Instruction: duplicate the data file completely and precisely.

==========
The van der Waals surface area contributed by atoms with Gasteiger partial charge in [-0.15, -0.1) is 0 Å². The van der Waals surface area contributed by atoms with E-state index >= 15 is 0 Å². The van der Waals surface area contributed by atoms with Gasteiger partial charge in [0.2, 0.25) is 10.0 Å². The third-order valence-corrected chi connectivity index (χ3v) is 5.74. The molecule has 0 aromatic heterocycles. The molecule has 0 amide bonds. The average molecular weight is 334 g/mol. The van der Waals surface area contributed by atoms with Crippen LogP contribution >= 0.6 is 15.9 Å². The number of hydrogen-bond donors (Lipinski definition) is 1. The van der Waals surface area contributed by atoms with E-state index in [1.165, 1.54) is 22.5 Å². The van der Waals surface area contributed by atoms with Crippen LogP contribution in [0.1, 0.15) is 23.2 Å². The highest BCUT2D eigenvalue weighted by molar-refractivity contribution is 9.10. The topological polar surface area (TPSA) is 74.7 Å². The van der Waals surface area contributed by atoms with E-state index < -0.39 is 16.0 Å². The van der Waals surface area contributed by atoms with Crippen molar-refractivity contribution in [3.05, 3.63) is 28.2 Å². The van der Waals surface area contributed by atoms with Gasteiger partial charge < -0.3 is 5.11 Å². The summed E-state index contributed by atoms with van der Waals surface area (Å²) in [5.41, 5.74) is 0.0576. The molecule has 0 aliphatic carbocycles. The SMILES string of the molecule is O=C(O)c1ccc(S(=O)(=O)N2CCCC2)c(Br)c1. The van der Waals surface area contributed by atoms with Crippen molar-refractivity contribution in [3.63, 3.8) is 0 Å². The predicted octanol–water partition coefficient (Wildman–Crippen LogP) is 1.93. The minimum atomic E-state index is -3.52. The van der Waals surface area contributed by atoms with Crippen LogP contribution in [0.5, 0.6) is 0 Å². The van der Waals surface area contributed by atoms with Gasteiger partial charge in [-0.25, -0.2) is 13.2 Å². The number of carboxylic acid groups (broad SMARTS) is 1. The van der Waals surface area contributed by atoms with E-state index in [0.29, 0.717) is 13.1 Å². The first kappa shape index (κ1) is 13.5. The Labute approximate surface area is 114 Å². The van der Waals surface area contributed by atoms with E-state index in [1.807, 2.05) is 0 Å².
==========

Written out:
The van der Waals surface area contributed by atoms with Gasteiger partial charge in [-0.15, -0.1) is 0 Å². The van der Waals surface area contributed by atoms with E-state index >= 15 is 0 Å². The van der Waals surface area contributed by atoms with Gasteiger partial charge in [0.2, 0.25) is 10.0 Å². The third-order valence-corrected chi connectivity index (χ3v) is 5.74. The molecule has 0 aromatic heterocycles. The molecule has 0 amide bonds. The average molecular weight is 334 g/mol. The van der Waals surface area contributed by atoms with Crippen LogP contribution >= 0.6 is 15.9 Å². The number of hydrogen-bond donors (Lipinski definition) is 1. The van der Waals surface area contributed by atoms with E-state index in [1.165, 1.54) is 22.5 Å². The van der Waals surface area contributed by atoms with Crippen LogP contribution in [0.1, 0.15) is 23.2 Å². The highest BCUT2D eigenvalue weighted by molar-refractivity contribution is 9.10. The topological polar surface area (TPSA) is 74.7 Å². The van der Waals surface area contributed by atoms with E-state index < -0.39 is 16.0 Å². The van der Waals surface area contributed by atoms with Crippen molar-refractivity contribution in [3.05, 3.63) is 28.2 Å². The van der Waals surface area contributed by atoms with Gasteiger partial charge < -0.3 is 5.11 Å². The summed E-state index contributed by atoms with van der Waals surface area (Å²) in [5.41, 5.74) is 0.0576. The molecule has 0 aliphatic carbocycles. The SMILES string of the molecule is O=C(O)c1ccc(S(=O)(=O)N2CCCC2)c(Br)c1. The van der Waals surface area contributed by atoms with Crippen molar-refractivity contribution in [3.63, 3.8) is 0 Å². The predicted octanol–water partition coefficient (Wildman–Crippen LogP) is 1.93. The minimum atomic E-state index is -3.52. The van der Waals surface area contributed by atoms with Crippen LogP contribution in [0.5, 0.6) is 0 Å². The van der Waals surface area contributed by atoms with Gasteiger partial charge in [-0.25, -0.2) is 13.2 Å². The number of carboxylic acid groups (broad SMARTS) is 1. The van der Waals surface area contributed by atoms with E-state index in [0.29, 0.717) is 13.1 Å². The first kappa shape index (κ1) is 13.5. The Labute approximate surface area is 114 Å². The van der Waals surface area contributed by atoms with E-state index in [1.807, 2.05) is 0 Å².